The co-founder and boss of the Facebook group finally reacted on Tuesday evening, to defend his company. “At the heart of these accusations is the idea that we prioritize profits over safety and well-being. This is simply not true ”, said Mark Zuckerberg in a lengthy post on his Facebook page. Taking many points from the whistleblower’s testimony, he retorted: “If we wanted to ignore research, why would we create a cutting edge curriculum to understand these important issues? If we don’t care about tackling harmful content, why would we hire so many dedicated people? ”.

Regarding the version of Instagram for those under 13, a project officially suspended at the end of September, the engineer explained that she did not see Facebook give up. “They need to make sure the next generation is just as invested in Instagram as they are today.” A Facebook spokesperson reacted on Twitter, pointing out that Frances Haugen had “Not worked on the protection of children (at Facebook) or on Instagram (…) and has no direct knowledge of these subjects coming from his work at Facebook”. Regarding the use of these two social networks by minors in general, France Haugen “Strongly recommends raising the age limit to 16 or 18 (against 13 currently for Facebook and Instagram)” specifying to rely on “Data on problematic use or addiction on the platform and the issue of children’s self-regulation.”

Disinformation filters removed

Frances Haugen also asserts that Facebook removed, after the US presidential election, filters against disinformation to encourage increased traffic to its platforms, which were then used by Internet users to prepare for the January 6 rally in Washington. which led to the intrusion of the Capitol. “I took the initiative (to testify) because I realized a frightening truth: hardly anyone outside of Facebook knows what is going on inside Facebook. Company management hides vital information from the public, the US government, its shareholders, and governments around the world. ” “Facebook must take responsibility for its choices”, she demanded, “Be ready to accept small compromises (likely to affect) its profits”.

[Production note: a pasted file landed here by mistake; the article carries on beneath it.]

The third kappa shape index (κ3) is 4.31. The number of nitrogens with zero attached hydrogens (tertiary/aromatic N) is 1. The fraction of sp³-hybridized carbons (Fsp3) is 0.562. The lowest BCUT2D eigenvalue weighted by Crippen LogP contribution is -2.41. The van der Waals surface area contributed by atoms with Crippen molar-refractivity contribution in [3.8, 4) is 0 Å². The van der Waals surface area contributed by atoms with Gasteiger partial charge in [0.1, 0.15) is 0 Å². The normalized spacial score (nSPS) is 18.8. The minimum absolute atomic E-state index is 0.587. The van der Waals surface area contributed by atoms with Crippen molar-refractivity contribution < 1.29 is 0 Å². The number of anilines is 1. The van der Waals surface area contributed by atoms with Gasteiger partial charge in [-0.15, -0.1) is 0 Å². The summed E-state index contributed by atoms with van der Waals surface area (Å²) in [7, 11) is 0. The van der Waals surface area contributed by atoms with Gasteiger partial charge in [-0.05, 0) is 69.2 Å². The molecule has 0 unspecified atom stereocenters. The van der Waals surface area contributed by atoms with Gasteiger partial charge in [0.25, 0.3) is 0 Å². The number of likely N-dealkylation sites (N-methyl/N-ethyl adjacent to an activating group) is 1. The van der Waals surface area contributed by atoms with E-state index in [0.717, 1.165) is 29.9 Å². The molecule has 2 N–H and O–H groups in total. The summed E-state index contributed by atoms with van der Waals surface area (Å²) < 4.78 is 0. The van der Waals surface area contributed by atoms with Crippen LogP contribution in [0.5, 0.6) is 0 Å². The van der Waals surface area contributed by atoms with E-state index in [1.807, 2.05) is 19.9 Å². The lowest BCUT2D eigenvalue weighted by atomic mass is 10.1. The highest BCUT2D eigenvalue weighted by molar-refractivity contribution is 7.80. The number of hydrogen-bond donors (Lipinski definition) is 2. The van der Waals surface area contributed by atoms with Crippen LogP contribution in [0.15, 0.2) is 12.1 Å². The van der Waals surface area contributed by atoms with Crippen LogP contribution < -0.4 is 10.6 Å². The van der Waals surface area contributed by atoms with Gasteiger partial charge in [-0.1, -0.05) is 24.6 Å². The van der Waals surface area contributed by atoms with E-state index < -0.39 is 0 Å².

Data protection agency

For the whistleblower, we must impose on Facebook more transparency and information sharing, with the help of a new regulator dedicated to internet giants, able to understand the complexity of these platforms. “It’s time to create a data protection agency and hold (the tech giants) to account”Senator Kirsten Gillibrand tweeted Tuesday.

Facebook has stepped up efforts to try to contain the controversy. “If we were a company that doesn’t care about safety, that prioritizes profits, we wouldn’t be doing this kind of research.”, argued Monday Monika Bickert, vice president of Facebook, about internal studies showing in particular that the mental health of some young girls is affected by Instagram.